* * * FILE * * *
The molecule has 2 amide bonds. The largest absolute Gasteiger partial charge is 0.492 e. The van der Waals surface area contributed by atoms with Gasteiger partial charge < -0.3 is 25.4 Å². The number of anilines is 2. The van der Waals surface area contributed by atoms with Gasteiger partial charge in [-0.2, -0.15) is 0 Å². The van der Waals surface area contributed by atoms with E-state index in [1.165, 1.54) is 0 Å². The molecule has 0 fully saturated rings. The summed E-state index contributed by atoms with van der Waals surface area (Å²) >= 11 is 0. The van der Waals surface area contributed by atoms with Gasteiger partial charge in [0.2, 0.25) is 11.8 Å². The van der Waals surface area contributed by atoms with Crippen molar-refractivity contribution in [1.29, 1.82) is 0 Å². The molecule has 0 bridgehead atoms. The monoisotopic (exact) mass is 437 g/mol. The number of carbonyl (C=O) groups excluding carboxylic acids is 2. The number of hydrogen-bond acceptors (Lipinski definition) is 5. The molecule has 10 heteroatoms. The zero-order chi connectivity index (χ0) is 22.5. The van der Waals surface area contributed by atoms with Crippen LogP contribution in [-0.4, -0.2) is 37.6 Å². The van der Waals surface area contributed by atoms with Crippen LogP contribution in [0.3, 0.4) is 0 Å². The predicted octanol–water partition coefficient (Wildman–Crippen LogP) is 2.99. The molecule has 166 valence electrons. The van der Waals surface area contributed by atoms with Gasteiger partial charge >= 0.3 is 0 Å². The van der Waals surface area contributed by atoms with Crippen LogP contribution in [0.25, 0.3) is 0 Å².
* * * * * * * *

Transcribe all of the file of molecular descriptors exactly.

The molecule has 2 amide bonds. The largest absolute Gasteiger partial charge is 0.492 e. The van der Waals surface area contributed by atoms with Gasteiger partial charge < -0.3 is 25.4 Å². The number of anilines is 2. The van der Waals surface area contributed by atoms with Gasteiger partial charge in [-0.2, -0.15) is 0 Å². The van der Waals surface area contributed by atoms with E-state index in [1.165, 1.54) is 0 Å². The molecule has 0 fully saturated rings. The summed E-state index contributed by atoms with van der Waals surface area (Å²) >= 11 is 0. The van der Waals surface area contributed by atoms with Gasteiger partial charge in [0.2, 0.25) is 11.8 Å². The van der Waals surface area contributed by atoms with Crippen molar-refractivity contribution in [1.29, 1.82) is 0 Å². The molecule has 0 bridgehead atoms. The monoisotopic (exact) mass is 437 g/mol. The number of carbonyl (C=O) groups excluding carboxylic acids is 2. The number of hydrogen-bond acceptors (Lipinski definition) is 5. The molecule has 10 heteroatoms. The zero-order chi connectivity index (χ0) is 22.5. The van der Waals surface area contributed by atoms with Crippen LogP contribution in [-0.4, -0.2) is 37.6 Å². The van der Waals surface area contributed by atoms with Crippen LogP contribution in [0.3, 0.4) is 0 Å². The predicted octanol–water partition coefficient (Wildman–Crippen LogP) is 2.99. The molecule has 166 valence electrons. The van der Waals surface area contributed by atoms with Gasteiger partial charge >= 0.3 is 0 Å². The van der Waals surface area contributed by atoms with Crippen LogP contribution in [0.25, 0.3) is 0 Å².